The Canadian Centre for Gender and Sexual Diversity is proud to launch a new project, where will host 42-conferences in schools across the country. This programming is geared towards honouring and sharing the history of the 2SLGBTQ+ community, which inspired the fight for equality in Canada resulting in among other victories, the 50th anniversary of the partial decriminalization of homosexuality.
We are excited that in 2021, CCGSD will be launching a museum and community space in Ottawa that will document Canadian 2SLGBTQ+ history. This project ties into the creation of this museum by bringing the history and stories of 2S-LGBTQ+ people directly to youth in communities across Canada.
As we approach the 50th anniversary of both the Stonewall riots in New York City and the partial decriminalization of homosexual acts in Canada, we must remember the activism of those who paved the way. Looking back at Canadian history, we owe a great debt to activists involved in the 1971 We Demand Protest in Ottawa. They marched to Parliament and demanded changes, ranging from employment protections, protections from police surveillance, and the ability for homosexuals to immigrate to Canada (changed in 1976). This activism leads to court cases such as Egan V. Canada in 1994, which inspired the reading in of Sexual Orientation in the Canadian Charter of Rights and Freedoms. Over twenty years later, in 2017, the community celebrated the addition of gender identity and expression to the Canadian Charter, finally cementing the human rights of Queer and Trans people under Canadian law.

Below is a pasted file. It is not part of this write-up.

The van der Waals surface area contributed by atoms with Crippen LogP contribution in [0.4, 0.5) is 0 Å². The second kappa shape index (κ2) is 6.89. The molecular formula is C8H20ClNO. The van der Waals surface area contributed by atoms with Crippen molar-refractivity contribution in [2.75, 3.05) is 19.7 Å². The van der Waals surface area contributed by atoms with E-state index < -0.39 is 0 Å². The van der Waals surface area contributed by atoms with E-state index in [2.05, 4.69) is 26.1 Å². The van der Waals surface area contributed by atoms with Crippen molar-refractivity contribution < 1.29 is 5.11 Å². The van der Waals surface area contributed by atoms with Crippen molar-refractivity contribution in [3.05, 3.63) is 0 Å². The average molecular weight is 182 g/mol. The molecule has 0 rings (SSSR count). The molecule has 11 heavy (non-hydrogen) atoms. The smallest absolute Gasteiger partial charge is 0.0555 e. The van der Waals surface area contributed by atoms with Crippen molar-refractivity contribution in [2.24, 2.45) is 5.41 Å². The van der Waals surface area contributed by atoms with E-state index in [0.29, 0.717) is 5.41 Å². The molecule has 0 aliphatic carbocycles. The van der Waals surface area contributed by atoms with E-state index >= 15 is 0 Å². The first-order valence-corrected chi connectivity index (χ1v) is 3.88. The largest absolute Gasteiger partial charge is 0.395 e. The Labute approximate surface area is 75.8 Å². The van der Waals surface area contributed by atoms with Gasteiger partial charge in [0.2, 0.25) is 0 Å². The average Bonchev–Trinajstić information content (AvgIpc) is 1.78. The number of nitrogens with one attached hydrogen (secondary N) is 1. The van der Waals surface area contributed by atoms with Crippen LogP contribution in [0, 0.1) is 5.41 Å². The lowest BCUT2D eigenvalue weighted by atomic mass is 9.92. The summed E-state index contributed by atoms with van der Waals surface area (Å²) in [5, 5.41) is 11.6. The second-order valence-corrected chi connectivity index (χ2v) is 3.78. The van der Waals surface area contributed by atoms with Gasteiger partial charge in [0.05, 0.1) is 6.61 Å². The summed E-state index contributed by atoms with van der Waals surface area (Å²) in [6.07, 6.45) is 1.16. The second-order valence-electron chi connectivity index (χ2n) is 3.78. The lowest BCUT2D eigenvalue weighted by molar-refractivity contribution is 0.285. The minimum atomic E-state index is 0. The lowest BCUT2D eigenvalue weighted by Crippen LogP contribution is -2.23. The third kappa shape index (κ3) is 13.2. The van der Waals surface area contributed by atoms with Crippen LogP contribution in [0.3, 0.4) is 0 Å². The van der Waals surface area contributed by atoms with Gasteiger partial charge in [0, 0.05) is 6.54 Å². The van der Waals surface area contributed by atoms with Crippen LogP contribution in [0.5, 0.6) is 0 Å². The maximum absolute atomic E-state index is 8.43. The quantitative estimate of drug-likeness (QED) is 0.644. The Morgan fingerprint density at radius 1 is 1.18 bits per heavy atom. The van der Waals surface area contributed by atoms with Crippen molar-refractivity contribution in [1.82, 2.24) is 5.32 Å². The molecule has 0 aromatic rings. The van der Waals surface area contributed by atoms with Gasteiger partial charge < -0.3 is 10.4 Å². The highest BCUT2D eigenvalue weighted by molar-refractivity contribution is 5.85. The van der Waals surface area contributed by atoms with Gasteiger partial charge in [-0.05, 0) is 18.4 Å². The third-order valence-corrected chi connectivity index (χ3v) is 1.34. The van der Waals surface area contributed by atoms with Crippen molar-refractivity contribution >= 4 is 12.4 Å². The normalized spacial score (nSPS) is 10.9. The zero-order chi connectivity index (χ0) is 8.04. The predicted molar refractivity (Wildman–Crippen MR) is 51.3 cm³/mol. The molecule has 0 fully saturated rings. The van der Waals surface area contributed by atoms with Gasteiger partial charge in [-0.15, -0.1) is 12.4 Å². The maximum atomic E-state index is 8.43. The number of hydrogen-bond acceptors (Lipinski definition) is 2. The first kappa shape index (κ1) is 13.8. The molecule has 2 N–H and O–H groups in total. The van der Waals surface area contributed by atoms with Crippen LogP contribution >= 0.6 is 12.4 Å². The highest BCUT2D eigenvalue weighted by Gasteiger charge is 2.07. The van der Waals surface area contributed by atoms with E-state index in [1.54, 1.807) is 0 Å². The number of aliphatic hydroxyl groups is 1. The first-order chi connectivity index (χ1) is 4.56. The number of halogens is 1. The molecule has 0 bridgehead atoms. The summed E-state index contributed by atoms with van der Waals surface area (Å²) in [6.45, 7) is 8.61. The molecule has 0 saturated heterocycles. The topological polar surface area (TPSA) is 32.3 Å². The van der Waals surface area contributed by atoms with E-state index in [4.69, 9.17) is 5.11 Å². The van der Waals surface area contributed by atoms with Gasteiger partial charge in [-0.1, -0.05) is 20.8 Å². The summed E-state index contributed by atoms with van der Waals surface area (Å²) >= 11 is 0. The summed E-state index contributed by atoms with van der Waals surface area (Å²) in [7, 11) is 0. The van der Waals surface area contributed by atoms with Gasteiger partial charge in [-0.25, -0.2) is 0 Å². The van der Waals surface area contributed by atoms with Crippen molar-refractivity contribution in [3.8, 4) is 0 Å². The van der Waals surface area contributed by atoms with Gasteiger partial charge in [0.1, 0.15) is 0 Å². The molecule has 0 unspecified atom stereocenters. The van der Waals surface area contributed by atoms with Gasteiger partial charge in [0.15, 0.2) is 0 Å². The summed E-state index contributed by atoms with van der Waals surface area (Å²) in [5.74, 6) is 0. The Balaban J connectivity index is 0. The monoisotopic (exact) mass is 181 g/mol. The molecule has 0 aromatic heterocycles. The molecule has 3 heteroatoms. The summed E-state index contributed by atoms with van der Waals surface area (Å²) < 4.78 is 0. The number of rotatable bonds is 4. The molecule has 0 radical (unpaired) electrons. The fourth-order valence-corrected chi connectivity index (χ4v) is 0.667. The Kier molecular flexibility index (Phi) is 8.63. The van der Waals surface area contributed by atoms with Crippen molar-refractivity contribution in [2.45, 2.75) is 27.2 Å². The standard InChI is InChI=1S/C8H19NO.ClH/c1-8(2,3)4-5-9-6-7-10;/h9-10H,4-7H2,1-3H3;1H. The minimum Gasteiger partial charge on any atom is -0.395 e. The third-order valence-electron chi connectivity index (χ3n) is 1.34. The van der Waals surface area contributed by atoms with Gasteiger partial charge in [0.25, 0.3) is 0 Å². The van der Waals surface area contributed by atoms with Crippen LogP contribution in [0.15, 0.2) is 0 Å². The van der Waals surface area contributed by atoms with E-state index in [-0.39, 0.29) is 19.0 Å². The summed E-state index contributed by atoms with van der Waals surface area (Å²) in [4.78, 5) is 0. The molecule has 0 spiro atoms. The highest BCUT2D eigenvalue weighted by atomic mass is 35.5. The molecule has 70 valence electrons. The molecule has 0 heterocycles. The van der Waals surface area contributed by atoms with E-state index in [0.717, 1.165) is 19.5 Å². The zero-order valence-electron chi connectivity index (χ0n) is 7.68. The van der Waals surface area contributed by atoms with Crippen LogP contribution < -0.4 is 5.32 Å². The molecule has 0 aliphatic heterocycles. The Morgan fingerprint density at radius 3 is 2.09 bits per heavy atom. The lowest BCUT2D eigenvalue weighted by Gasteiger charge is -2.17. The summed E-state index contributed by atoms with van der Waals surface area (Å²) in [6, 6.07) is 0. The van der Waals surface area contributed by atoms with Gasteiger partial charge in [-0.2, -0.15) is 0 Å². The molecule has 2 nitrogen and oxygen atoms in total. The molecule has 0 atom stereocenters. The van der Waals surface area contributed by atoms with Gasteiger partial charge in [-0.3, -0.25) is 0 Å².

The CCGSD team will bring these milestones to life by working with 2SLGBTQ+ storytellers to your school, allowing students to interact with and hear about the experiences of individuals who were involved in important moments in activism. Although there will be a range of stories, some common perspectives we hope to share relate to the exclusion from the Canadian armed forces, public homophobia or media outing, early 2SLGBTQ+ activism, and stories of family resilience. The individuals will share their complex histories to help students to see themselves in their personal stories and understand more of the nuances of 2SLGBTQ+ activism in Canada. We believe it is important to facilitate intergenerational learning so that students can learn lessons from the past and explore what it would have been like to be a member of the 2SLGBTQ+ community at another time. CCGSD staff will be there to support and guide discussions with local (regional or provincial) storytellers, to facilitate a respectful exchange of knowledge
With the inclusion of GSA clubs in many schools and increasingly inclusive curriculums, youth are experiencing new levels of acceptance and many students in today’s schools are identifying as part of the LGBTQ2+ community. These youth still face many difficulties such as bullying and discrimination from peers, which lead to Queer and Trans youth having more struggles with mental health concerns, than their peers. Our hopes are that by sharing the history of discrimination, activism and the fight for human rights (sexual orientation and gender identity), we can build empathy and understanding for LGBTQ2+ youth in your community to assist with an inclusive school culture that is accepting of diversity.